Such a claim can be made by, among others, former spouses and civil partners, some partners, children (including adult children) and dependants. Time limits apply.

We offer an initial analysis of your claim with options and recommendations for a fixed charge

Philip Siddons (partner)
Ben Kinnear (staff lawyer)

Get a specialist assessment of your real inheritance rights

Some key bits of law on contested wills

"It is essential that a testator  shall understand the nature of the act and its effects; shall understand the extent of the property of which he is disposing; and shall be able to comprehend and appreciate the claims to which he ought to give effect, and; with a view to the latter object,  that no disorder of mind shall poison his affections, pervert his sense of right or pervert the exercise of his natural faculties;   that no insane delusions shall influence his mind in disposing of his property and bring about a disposal of it which if his mind had been sound, would not have been made."

Banks v Goodfellow [1870]

"If a will is duly executed and the testator has testamentary capacity……… the court will presume in the absence of other evidence that the testator knew and approved the contents of the will, unless the circumstances are such as to excite the suspicion of the court. If  such  circumstances exist, the burden lies on those seeking to prove the will to establish  affirmatively,  on  the balance of probabilities, that the testator knew

and approved the contents  of the will: Fuller v Strum [2002] 1 WLR 1097 at paras 32-34 (Peter Gibson LJ), 64-72 (Chadwick LJ), 77-78 (Longmore LJ). In these circumstances, the task of the court is to assess the evidence and reach its conclusion, on the balance of probabilities.

"Where a will has been duly executed by a deceased of testamentary capacity who knew that he was making a will and is shown to have known and approved of a specific part of the will, the court must consider how real is the possibility that the deceased did not know and approve of the remainder of the will and that requires a careful examination of all the circumstances including the directions and dispositions of the will."
"The question is whether the court is satisfied that the contents do truly represent the testator's testamentary intentions."

Fuller v Strum [2002]

What our clients say about us:

"Thank you for your response to my email. I am amazed by the speed wth which you were able to establish a legal basis on which to defend my father's Will. I now need to gain some control over the course of events."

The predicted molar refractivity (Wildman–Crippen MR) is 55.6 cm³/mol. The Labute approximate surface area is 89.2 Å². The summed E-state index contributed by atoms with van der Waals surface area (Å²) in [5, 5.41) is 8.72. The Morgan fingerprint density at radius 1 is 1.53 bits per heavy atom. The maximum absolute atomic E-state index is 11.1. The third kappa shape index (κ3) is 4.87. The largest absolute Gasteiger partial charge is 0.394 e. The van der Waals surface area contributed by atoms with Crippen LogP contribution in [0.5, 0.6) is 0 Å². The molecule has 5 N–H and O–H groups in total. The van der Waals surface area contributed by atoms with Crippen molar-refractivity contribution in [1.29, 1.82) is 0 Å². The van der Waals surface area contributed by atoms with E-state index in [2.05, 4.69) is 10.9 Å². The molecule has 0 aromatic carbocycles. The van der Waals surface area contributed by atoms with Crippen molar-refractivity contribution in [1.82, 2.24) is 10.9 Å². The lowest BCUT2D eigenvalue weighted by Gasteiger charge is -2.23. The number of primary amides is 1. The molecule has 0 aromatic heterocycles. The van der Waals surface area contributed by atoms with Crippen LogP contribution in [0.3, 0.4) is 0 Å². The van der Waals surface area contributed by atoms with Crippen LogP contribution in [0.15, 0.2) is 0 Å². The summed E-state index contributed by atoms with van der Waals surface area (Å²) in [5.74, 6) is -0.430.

"We were impressed by your speedy reply to my enquiry yesterday and even more by your phone call to me later in the afternoon."

"Thank you for the personal support you had given to us all when we had to attend court last week. You were a tremendous help at a stressful time."

"I do value the overall professionalism and personal manner in which the firm has looked after this case for me. Thank you for all of the support and guidance together with pragmatism, it has all helped."

"I would like to thank you both for your assistance in this matter and put on record my appreciation for the quality of your advice and the way in which it has been very clearly articulated, I would not hesistate in recommending your firm to anyone else."

"Fantastic news that Humphreys and Co won our case for us.  Please pass on my profuse gratitude to Philip Siddons for all of his efforts on this one.  And many thanks to you too for all your work."

"I would like to take this opportunity to personally thank yourself and your colleagues at Humphreys & Co. for all the work, help and kindness you have shown for J over what have been three difficult and traumatic years, and also Mr. C who represented at the mediation last November, for whom J has very high regards. Thanks to this help she is now returning to the woman I know and remember before these difficult past years". (Staffordshire)

Use our QUESTIONNAIRE to identify your inheritance rights


Humphreys & Co., solicitors Bristol

We take instructions from UK & international clients. Our independent lawyers are available by email, telephone & fax. With central Bristol offices we are just 90 minutes from London by road or rail and 15 minutes from Bristol International Airport. We can travel to meetings if required.

Independent approach
We are an independent professional law firm here, not a legal factory turning out mass-produced products. In our experience, determined case-handling is more likely to produce effective results.

Turnaround time
Solicitors at Humphreys & Co. look to input not only careful legal work and precision but also the determination to keep matters moving. They aim to work in clients' real interests with energy and pragmatism.

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Solicitors at Humphreys & Co. always try to open up the legal process by giving advice and explaining options to clients in a concise and straightforward way, identifying clear courses of action whatever the technical or legal complexities of the subject.